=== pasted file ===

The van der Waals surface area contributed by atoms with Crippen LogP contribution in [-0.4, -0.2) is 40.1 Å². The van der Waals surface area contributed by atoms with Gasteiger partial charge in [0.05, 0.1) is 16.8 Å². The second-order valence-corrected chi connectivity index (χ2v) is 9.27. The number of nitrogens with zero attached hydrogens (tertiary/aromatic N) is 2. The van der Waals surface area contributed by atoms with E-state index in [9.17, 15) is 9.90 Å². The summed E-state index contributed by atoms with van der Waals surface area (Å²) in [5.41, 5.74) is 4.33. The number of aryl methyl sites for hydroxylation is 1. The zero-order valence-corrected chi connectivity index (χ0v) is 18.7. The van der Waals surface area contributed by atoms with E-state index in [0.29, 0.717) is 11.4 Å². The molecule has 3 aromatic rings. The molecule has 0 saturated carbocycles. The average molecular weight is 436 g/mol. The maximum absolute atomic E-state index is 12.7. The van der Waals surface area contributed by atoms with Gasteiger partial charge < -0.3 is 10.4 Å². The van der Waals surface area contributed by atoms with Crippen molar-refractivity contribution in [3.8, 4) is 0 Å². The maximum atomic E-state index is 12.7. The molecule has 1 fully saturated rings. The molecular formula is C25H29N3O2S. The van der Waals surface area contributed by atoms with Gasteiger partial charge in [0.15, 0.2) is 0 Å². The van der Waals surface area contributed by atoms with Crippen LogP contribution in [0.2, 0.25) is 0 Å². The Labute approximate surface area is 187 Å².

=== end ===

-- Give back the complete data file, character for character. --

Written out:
The van der Waals surface area contributed by atoms with Crippen LogP contribution in [-0.4, -0.2) is 40.1 Å². The van der Waals surface area contributed by atoms with Gasteiger partial charge in [0.05, 0.1) is 16.8 Å². The second-order valence-corrected chi connectivity index (χ2v) is 9.27. The number of nitrogens with zero attached hydrogens (tertiary/aromatic N) is 2. The van der Waals surface area contributed by atoms with E-state index in [9.17, 15) is 9.90 Å². The summed E-state index contributed by atoms with van der Waals surface area (Å²) in [5.41, 5.74) is 4.33. The number of aryl methyl sites for hydroxylation is 1. The zero-order valence-corrected chi connectivity index (χ0v) is 18.7. The van der Waals surface area contributed by atoms with E-state index in [0.29, 0.717) is 11.4 Å². The molecule has 3 aromatic rings. The molecule has 0 saturated carbocycles. The average molecular weight is 436 g/mol. The maximum absolute atomic E-state index is 12.7. The van der Waals surface area contributed by atoms with Gasteiger partial charge < -0.3 is 10.4 Å². The van der Waals surface area contributed by atoms with Crippen molar-refractivity contribution in [3.8, 4) is 0 Å². The maximum atomic E-state index is 12.7. The molecule has 1 fully saturated rings. The molecular formula is C25H29N3O2S. The van der Waals surface area contributed by atoms with Gasteiger partial charge in [0.15, 0.2) is 0 Å². The van der Waals surface area contributed by atoms with Crippen LogP contribution in [0.2, 0.25) is 0 Å². The Labute approximate surface area is 187 Å².